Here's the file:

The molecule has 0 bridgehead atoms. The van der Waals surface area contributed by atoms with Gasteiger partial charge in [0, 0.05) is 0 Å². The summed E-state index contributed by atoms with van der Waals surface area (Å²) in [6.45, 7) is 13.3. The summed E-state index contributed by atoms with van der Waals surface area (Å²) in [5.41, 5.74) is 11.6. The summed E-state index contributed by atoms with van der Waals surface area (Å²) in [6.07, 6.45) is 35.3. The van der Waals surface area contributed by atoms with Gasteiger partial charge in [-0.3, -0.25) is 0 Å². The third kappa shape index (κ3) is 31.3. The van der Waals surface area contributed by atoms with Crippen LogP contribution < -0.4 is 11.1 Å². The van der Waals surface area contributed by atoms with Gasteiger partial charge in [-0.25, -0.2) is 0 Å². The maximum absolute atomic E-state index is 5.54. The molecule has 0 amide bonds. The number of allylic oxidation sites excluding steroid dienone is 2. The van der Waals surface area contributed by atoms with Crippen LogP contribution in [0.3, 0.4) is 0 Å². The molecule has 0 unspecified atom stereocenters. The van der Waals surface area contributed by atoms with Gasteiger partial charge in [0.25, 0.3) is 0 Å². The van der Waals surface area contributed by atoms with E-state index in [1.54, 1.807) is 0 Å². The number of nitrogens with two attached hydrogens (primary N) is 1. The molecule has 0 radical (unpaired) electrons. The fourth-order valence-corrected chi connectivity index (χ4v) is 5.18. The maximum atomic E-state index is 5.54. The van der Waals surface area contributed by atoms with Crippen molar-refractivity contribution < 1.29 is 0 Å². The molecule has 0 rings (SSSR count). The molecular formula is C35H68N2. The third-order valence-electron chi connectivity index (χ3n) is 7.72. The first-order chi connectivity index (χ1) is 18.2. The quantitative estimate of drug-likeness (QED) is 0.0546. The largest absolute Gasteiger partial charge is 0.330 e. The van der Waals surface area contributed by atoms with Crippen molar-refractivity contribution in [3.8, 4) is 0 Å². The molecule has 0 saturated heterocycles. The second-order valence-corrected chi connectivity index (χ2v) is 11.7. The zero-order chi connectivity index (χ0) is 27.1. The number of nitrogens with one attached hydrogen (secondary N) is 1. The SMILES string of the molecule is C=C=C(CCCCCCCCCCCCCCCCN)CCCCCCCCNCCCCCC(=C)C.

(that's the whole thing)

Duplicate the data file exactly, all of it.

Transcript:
The molecule has 0 bridgehead atoms. The van der Waals surface area contributed by atoms with Gasteiger partial charge in [0, 0.05) is 0 Å². The summed E-state index contributed by atoms with van der Waals surface area (Å²) in [6.45, 7) is 13.3. The summed E-state index contributed by atoms with van der Waals surface area (Å²) in [5.41, 5.74) is 11.6. The summed E-state index contributed by atoms with van der Waals surface area (Å²) in [6.07, 6.45) is 35.3. The van der Waals surface area contributed by atoms with Gasteiger partial charge in [-0.3, -0.25) is 0 Å². The third kappa shape index (κ3) is 31.3. The van der Waals surface area contributed by atoms with Crippen LogP contribution < -0.4 is 11.1 Å². The van der Waals surface area contributed by atoms with Gasteiger partial charge in [-0.25, -0.2) is 0 Å². The maximum absolute atomic E-state index is 5.54. The molecule has 0 amide bonds. The number of allylic oxidation sites excluding steroid dienone is 2. The van der Waals surface area contributed by atoms with Crippen LogP contribution in [0.3, 0.4) is 0 Å². The molecule has 0 unspecified atom stereocenters. The van der Waals surface area contributed by atoms with Gasteiger partial charge in [0.25, 0.3) is 0 Å². The van der Waals surface area contributed by atoms with E-state index in [1.54, 1.807) is 0 Å². The number of nitrogens with two attached hydrogens (primary N) is 1. The molecule has 0 radical (unpaired) electrons. The fourth-order valence-corrected chi connectivity index (χ4v) is 5.18. The maximum atomic E-state index is 5.54. The van der Waals surface area contributed by atoms with Crippen molar-refractivity contribution < 1.29 is 0 Å². The molecule has 0 rings (SSSR count). The molecular formula is C35H68N2. The third-order valence-electron chi connectivity index (χ3n) is 7.72. The first-order chi connectivity index (χ1) is 18.2. The quantitative estimate of drug-likeness (QED) is 0.0546. The largest absolute Gasteiger partial charge is 0.330 e. The van der Waals surface area contributed by atoms with Crippen molar-refractivity contribution in [3.8, 4) is 0 Å². The molecule has 0 saturated heterocycles. The second-order valence-corrected chi connectivity index (χ2v) is 11.7. The zero-order chi connectivity index (χ0) is 27.1. The number of nitrogens with one attached hydrogen (secondary N) is 1. The SMILES string of the molecule is C=C=C(CCCCCCCCCCCCCCCCN)CCCCCCCCNCCCCCC(=C)C.